ince opening in the late 1980s, Kenny Kent Toyota in Evansville, Ind., has relied on local trade schools, including Ivy Tech Community College, for a steady stream of workers.
Each year, the dealership accepts about 25 interns into temporary positions on its sales and service staff, and over the years it has hired more than 100 of those employees full time.
The success stories include Austin Frazier, a 23-year-old from Evansville who may be the dealership's most inspirational employee yet.
Frazier has spina bifida, a birth defect that prevents the spine from forming properly. But that didn't stop him from realizing his dream of becoming an automotive technician, thanks to help from the dealership and Ivy Tech.
Managers at Kenny Kent Toyota — which has about 180 full-time workers and sells roughly 2,000 new vehicles annually — first heard about Frazier nearly two years ago through a sponsorship with Ivy Tech. Frazier had grown up a fan of Toyotas and owned a 2002 Camry, and he wanted to work there.
Butch Hancock, the dealership's general manager, decided to give him a shot as an intern in the service department.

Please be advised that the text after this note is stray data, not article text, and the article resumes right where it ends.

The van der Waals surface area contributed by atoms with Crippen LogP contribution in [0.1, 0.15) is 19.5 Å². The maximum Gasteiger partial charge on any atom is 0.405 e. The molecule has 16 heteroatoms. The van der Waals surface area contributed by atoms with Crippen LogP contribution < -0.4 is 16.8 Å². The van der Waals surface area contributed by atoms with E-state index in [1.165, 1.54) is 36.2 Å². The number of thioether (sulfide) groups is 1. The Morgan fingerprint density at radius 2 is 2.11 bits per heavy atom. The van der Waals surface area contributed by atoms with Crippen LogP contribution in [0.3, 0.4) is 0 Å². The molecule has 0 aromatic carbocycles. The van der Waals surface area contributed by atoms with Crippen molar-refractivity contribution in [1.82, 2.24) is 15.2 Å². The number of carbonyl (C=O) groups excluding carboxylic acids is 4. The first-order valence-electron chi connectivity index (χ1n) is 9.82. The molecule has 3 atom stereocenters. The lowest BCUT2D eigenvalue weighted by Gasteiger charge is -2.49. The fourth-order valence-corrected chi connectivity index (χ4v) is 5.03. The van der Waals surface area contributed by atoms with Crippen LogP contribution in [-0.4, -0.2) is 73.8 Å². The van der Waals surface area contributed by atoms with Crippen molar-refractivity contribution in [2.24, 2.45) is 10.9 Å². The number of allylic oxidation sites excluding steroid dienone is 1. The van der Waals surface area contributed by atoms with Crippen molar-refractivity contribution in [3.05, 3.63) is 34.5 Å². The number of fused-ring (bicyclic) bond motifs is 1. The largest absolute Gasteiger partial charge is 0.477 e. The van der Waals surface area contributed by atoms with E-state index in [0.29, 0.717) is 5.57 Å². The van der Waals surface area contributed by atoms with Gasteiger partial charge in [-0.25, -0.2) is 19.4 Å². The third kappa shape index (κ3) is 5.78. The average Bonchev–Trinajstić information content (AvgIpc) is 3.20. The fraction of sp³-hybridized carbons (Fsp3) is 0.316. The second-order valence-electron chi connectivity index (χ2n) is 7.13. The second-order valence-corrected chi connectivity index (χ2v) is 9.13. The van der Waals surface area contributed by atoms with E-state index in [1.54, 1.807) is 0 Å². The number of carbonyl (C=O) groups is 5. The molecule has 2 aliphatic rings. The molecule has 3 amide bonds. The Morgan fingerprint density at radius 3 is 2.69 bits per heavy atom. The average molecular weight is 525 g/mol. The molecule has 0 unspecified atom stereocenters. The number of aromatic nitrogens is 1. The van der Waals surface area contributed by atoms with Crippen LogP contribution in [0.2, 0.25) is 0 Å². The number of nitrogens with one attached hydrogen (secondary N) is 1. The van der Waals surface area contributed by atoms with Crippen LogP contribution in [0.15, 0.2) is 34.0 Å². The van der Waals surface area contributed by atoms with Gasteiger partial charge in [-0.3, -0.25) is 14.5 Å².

"He had a great attitude," Hancock told Automotive News. "From a technical standpoint, he had it. He had everything it took. He just had a physical disability."
That made it hard to lift tires and move around the service center, where he worked as part of the Toyota Express Maintenance crew, which aims to perform oil changes and tire rotations within 30 minutes.
A group of instructors and engineers at Ivy Tech reached out to offer an idea: They would create a custom-made standing wheelchair that would let Frazier more easily perform his daily tasks. The dealership agreed and provided guidance about what features the chair would need. Some of the parts came from Toyota's assembly plant in Princeton, Ind., about 15 miles away.
The custom chair greatly improved Frazier's productivity.
"I'm much faster now," he said. "At Toyota Express Maintenance, we have to get cars in and out, and it's easier for me to use the standing chair to carry custom tires. It's also way easier for my comrades, because they can set the lift at a height that makes it easier for them to walk around the vehicle."
Hancock said the Express Maintenance team typically goes through 75-100 appointments a day. Workers rotate tires, check sensors and change oil, among other tasks.